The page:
When you first begin cooking with recipes, follow them to the letter.  Don't skip any steps.  Learn the process.  Start learning the techniques.  Understand the basics.  Develop a feel for how long it takes to brown meat, blanch a vegetable, or deglaze a pan.  You may have to make one recipe several times before you feel comfortable making it and enjoy eating the results.  Don't give up.

Once you are comfortable cooking a few basic recipes, you can liberate yourself bit.  Maybe you thought a certain dish would take better with more salt or less salt  Maybe you feel daring enough to see if you can substitute lime juice for lemon juice in another dish.  Would the sauce benefit from a splash of white wine or some sweet fruit juice?    Once you know how to cook a chicken breast one way, you can use your taste to guide you to make it the best chicken breast* ever (in your opinion).

When you cook, pay attention and taste often.  Think about each step of the recipe.  Did something cook too quickly or too slowly?  Consider the heat in the pan.  Listen for the sounds of sizzling.  Poke foods to feel their softness or firmness.  Taste your sauces.  Taste again after you adjusted the seasoning.  How easily do your vegetables yield to a knife or fork?  Do you like them done more or less?  Keep tasting.  Take notes as you go. Don't be afraid to play.  If something didn't taste right the first time, make a note of what you did when you made the recipe and make adjustments the next time you make the dish.

One resource I recommend is Samin Nosrat's book Salt, Fat, Acid, Heat.  It breaks down the elements of what makes food taste good.  Salt, fat, and acid enhance, carry, and balance flavors.  Heat is the main element of texture.  Does this sound confusing?  It is really simple.  You probably are using these elements with your food without even realizing it.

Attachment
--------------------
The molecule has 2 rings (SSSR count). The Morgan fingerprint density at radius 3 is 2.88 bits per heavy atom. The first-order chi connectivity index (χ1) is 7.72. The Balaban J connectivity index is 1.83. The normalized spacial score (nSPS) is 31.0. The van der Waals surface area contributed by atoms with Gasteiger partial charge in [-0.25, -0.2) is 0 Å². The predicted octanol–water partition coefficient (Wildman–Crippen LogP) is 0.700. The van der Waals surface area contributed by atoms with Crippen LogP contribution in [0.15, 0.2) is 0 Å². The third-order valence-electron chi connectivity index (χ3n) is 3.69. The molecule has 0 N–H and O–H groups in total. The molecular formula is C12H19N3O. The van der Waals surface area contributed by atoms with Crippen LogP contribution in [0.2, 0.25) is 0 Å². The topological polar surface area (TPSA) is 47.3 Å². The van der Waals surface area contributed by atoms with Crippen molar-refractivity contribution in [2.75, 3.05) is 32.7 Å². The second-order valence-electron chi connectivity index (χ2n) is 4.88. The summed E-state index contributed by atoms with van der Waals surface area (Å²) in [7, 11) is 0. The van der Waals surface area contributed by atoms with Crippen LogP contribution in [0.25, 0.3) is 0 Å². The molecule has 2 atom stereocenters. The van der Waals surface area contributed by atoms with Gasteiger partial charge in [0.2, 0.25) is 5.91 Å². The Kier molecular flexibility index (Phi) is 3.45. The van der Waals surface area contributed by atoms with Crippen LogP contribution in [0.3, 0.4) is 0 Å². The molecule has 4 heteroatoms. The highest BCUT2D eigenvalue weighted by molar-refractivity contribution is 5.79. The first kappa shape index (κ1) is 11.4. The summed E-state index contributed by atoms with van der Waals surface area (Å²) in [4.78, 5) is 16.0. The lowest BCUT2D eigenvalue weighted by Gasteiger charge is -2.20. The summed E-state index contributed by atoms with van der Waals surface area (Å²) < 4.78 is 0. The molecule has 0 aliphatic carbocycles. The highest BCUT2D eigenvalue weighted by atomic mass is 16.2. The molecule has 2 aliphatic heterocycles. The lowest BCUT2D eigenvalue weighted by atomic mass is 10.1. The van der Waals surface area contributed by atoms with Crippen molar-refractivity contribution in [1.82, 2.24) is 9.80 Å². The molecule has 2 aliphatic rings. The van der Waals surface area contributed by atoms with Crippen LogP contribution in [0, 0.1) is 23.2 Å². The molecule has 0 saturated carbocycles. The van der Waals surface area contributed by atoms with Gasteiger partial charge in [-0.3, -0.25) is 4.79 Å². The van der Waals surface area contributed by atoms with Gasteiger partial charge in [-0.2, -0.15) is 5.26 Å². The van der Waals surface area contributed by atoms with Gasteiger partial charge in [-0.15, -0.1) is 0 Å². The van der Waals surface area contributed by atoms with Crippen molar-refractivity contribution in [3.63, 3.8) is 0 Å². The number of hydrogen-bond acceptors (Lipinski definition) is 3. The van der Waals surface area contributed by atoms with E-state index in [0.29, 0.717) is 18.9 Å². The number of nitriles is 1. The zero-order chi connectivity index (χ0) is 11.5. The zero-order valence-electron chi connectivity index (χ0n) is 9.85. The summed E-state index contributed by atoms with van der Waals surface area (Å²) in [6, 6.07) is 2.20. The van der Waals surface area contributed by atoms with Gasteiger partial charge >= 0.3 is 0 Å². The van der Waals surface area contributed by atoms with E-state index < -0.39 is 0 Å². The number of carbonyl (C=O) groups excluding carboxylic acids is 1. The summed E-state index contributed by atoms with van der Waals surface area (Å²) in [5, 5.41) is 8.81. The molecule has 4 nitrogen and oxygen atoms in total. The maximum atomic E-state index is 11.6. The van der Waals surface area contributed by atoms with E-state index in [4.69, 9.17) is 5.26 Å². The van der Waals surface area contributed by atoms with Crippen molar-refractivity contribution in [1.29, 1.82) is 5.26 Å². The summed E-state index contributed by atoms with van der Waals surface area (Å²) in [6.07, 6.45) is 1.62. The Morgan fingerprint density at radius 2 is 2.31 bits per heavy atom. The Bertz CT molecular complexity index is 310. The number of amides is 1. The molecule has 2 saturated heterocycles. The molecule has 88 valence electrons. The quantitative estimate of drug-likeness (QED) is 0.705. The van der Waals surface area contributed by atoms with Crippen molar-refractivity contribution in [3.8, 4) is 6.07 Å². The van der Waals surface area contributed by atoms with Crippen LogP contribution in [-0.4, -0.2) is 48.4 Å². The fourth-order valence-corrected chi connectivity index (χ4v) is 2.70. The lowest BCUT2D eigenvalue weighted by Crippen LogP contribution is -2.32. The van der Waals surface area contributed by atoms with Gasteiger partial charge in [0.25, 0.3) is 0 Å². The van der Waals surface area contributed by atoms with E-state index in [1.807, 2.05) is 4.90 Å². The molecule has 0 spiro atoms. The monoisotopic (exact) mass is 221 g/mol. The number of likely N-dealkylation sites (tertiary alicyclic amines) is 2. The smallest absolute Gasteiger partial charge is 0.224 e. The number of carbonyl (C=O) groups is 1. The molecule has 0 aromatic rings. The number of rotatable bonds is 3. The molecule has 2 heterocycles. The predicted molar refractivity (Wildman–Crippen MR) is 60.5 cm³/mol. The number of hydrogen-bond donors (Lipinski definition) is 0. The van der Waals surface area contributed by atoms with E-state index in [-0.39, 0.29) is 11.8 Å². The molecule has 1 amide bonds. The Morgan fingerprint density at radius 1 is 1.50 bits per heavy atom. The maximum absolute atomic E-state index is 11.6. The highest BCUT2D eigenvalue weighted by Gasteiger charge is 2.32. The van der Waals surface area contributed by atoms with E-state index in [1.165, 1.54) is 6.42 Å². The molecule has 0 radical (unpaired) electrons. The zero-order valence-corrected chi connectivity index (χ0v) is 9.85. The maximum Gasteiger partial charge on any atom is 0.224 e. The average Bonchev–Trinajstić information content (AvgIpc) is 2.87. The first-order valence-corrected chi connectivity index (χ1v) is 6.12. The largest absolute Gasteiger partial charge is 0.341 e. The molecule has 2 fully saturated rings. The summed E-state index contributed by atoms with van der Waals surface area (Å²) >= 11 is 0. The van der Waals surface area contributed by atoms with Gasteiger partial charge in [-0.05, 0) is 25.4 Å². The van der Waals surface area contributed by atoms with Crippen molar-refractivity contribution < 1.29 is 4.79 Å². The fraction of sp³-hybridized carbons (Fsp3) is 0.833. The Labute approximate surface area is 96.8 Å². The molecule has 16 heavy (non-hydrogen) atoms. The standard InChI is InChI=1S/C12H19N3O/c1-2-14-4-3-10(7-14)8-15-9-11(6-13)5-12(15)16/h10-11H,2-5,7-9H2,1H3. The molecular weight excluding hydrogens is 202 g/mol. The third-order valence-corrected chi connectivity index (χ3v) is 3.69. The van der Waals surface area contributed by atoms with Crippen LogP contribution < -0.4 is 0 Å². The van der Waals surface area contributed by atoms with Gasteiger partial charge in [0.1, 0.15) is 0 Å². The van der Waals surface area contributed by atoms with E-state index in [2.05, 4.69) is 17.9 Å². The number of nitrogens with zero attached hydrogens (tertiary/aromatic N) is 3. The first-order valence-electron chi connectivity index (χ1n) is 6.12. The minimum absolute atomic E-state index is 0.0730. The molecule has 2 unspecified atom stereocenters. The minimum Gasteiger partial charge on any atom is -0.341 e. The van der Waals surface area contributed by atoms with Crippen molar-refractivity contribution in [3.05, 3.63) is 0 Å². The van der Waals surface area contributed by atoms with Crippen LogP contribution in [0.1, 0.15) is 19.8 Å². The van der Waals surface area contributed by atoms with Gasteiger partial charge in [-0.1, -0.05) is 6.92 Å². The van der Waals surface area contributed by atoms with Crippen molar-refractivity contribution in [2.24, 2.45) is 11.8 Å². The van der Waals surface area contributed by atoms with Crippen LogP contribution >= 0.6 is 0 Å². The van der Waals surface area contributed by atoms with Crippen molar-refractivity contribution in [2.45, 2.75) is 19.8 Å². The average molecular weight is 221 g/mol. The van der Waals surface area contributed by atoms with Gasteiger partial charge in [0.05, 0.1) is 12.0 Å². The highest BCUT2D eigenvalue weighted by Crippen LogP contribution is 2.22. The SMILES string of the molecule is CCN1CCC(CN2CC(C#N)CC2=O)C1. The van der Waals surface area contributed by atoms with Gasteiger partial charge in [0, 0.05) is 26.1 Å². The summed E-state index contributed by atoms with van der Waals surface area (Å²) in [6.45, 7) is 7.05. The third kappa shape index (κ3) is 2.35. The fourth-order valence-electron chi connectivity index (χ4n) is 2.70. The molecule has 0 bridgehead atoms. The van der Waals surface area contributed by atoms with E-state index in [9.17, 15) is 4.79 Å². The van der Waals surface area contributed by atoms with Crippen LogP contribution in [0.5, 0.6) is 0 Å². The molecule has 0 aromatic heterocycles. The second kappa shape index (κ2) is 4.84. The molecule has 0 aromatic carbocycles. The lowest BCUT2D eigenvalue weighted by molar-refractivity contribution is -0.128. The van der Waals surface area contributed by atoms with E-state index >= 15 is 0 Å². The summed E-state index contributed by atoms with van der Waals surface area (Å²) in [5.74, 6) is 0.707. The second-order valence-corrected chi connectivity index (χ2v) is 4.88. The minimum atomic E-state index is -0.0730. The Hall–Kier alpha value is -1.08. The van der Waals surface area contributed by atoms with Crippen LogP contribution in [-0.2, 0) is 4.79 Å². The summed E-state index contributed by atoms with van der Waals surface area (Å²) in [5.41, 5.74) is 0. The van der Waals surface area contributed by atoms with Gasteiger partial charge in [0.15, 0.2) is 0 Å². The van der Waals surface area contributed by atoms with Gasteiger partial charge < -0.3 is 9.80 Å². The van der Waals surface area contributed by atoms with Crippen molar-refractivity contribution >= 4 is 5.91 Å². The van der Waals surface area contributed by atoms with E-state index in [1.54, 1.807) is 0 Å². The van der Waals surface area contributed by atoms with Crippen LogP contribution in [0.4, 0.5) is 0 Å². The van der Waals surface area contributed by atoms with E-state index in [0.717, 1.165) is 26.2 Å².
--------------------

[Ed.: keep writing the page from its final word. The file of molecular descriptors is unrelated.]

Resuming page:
The next time you make (or order) a sandwich, think about the stuff you put on it.  You might start with your meat, which is probably salty deli meat.  You might decide to add cheese, mayonnaise, or avocado (fat).  Do you like to add pickles, mustard, or other condiments?  Then you just added acid and salt.  If you decide to toast the bread to make it crispy and enhance the aroma of the bread, you understand the power of heat.

The same goes for a salad.  You start with your greens.  Then you dress them with a dressing made from acid (vinegar, buttermilk, tomatoes) and fat (oil, mayonnaise) and then crumble cheese (salt, fat), bacon (salt, fat), avocado (fat), or olives (fat, salt) over it.  Maybe you add acidic vegetables like tomatoes or marinated artichoke hearts.  Do you get it now?

I'll make it even simpler.  How much more do you enjoy your crispy, fat-fried potatoes (fat, heat) with ketchup (salt, acid)?

Did you ever consider that maybe the reason most of us like cranberry sauce with Thanksgiving is because there are so few other acidic elements in a Thanksgiving dinner and the sauce injects some much-needed balance?

In other words, you already know instinctively what makes food taste good.  You just never paid attention. 

Now that you realize this, think of your favorite foods and how most of them use ingredients containing all of these elements.  Pizza has a crisp baked crust topped with acidic salty tomatoes and creamy cheese, possibly topped with salty meats or olives.  Chicken parmigiana has a crispy fried coating with the same creamy and acidic toppings.  Macaroni and cheese mixes gooey melted fatty cheese and tops it with crispy baked breadcrumbs.  Spaghetti with tomato sauce is best enhanced with an acidic, fatty, salty topping of parmigiano-reggiano.